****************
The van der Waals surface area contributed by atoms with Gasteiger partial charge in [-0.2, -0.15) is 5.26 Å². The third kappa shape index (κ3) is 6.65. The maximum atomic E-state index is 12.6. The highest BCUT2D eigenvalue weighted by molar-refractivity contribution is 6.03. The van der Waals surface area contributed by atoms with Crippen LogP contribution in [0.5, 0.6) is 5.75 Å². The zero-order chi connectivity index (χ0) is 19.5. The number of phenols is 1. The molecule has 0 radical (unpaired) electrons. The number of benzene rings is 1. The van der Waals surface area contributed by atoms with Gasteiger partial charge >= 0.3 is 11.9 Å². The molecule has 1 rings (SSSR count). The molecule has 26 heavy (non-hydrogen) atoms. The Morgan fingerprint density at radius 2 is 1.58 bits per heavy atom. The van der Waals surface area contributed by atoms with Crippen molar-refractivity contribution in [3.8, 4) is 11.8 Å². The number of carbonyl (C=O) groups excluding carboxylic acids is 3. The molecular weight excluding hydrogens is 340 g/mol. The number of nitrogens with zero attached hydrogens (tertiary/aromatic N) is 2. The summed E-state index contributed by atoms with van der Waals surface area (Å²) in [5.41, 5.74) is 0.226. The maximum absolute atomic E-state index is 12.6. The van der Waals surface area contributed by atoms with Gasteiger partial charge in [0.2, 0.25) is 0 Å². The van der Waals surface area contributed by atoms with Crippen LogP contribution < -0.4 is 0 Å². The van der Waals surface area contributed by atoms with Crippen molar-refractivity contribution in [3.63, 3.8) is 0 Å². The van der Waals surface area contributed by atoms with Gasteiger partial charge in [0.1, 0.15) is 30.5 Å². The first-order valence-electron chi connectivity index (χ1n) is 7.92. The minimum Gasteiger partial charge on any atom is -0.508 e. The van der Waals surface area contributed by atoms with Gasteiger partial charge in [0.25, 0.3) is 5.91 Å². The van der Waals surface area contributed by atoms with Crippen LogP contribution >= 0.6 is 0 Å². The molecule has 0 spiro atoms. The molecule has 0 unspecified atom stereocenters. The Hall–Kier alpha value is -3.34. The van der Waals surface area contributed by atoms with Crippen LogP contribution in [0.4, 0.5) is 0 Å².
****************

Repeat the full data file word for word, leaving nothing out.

The van der Waals surface area contributed by atoms with Gasteiger partial charge in [-0.2, -0.15) is 5.26 Å². The third kappa shape index (κ3) is 6.65. The maximum atomic E-state index is 12.6. The highest BCUT2D eigenvalue weighted by molar-refractivity contribution is 6.03. The van der Waals surface area contributed by atoms with Crippen LogP contribution in [0.5, 0.6) is 5.75 Å². The zero-order chi connectivity index (χ0) is 19.5. The number of phenols is 1. The molecule has 0 radical (unpaired) electrons. The number of benzene rings is 1. The van der Waals surface area contributed by atoms with Gasteiger partial charge >= 0.3 is 11.9 Å². The molecule has 1 rings (SSSR count). The molecule has 26 heavy (non-hydrogen) atoms. The Morgan fingerprint density at radius 2 is 1.58 bits per heavy atom. The van der Waals surface area contributed by atoms with Crippen molar-refractivity contribution in [3.8, 4) is 11.8 Å². The number of carbonyl (C=O) groups excluding carboxylic acids is 3. The molecular weight excluding hydrogens is 340 g/mol. The number of nitrogens with zero attached hydrogens (tertiary/aromatic N) is 2. The summed E-state index contributed by atoms with van der Waals surface area (Å²) in [5.41, 5.74) is 0.226. The maximum absolute atomic E-state index is 12.6. The van der Waals surface area contributed by atoms with Gasteiger partial charge in [0.2, 0.25) is 0 Å². The van der Waals surface area contributed by atoms with Crippen LogP contribution < -0.4 is 0 Å². The van der Waals surface area contributed by atoms with Crippen molar-refractivity contribution in [3.63, 3.8) is 0 Å². The van der Waals surface area contributed by atoms with Gasteiger partial charge in [0.1, 0.15) is 30.5 Å². The first-order valence-electron chi connectivity index (χ1n) is 7.92. The minimum Gasteiger partial charge on any atom is -0.508 e. The van der Waals surface area contributed by atoms with Gasteiger partial charge in [0.25, 0.3) is 5.91 Å². The van der Waals surface area contributed by atoms with Crippen LogP contribution >= 0.6 is 0 Å². The molecule has 0 spiro atoms. The molecule has 0 unspecified atom stereocenters. The Hall–Kier alpha value is -3.34. The van der Waals surface area contributed by atoms with Crippen LogP contribution in [0.4, 0.5) is 0 Å².